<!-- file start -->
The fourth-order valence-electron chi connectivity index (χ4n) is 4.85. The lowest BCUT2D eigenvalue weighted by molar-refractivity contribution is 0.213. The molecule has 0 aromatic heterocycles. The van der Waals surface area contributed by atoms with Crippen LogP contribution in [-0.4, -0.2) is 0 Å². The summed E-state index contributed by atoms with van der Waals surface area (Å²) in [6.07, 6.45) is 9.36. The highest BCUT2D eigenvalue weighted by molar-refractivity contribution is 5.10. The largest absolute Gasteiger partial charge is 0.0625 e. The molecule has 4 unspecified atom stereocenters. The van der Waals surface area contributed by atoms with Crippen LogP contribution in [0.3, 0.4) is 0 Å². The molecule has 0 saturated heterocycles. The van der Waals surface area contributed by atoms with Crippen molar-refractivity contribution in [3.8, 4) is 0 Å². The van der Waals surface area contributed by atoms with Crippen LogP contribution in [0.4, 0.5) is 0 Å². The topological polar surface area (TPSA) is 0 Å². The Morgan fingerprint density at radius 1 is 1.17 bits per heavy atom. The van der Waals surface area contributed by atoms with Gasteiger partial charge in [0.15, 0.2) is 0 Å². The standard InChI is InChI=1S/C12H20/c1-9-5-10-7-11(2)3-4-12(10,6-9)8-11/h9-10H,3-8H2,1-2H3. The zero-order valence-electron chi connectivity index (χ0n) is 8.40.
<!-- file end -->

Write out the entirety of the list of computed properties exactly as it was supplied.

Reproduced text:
The fourth-order valence-electron chi connectivity index (χ4n) is 4.85. The lowest BCUT2D eigenvalue weighted by molar-refractivity contribution is 0.213. The molecule has 0 aromatic heterocycles. The van der Waals surface area contributed by atoms with Crippen LogP contribution in [-0.4, -0.2) is 0 Å². The summed E-state index contributed by atoms with van der Waals surface area (Å²) in [6.07, 6.45) is 9.36. The highest BCUT2D eigenvalue weighted by molar-refractivity contribution is 5.10. The largest absolute Gasteiger partial charge is 0.0625 e. The molecule has 4 unspecified atom stereocenters. The van der Waals surface area contributed by atoms with Crippen LogP contribution in [0.3, 0.4) is 0 Å². The molecule has 0 saturated heterocycles. The van der Waals surface area contributed by atoms with Crippen molar-refractivity contribution in [3.8, 4) is 0 Å². The van der Waals surface area contributed by atoms with Crippen LogP contribution in [0.4, 0.5) is 0 Å². The topological polar surface area (TPSA) is 0 Å². The Morgan fingerprint density at radius 1 is 1.17 bits per heavy atom. The van der Waals surface area contributed by atoms with Gasteiger partial charge in [0.15, 0.2) is 0 Å². The standard InChI is InChI=1S/C12H20/c1-9-5-10-7-11(2)3-4-12(10,6-9)8-11/h9-10H,3-8H2,1-2H3. The zero-order valence-electron chi connectivity index (χ0n) is 8.40.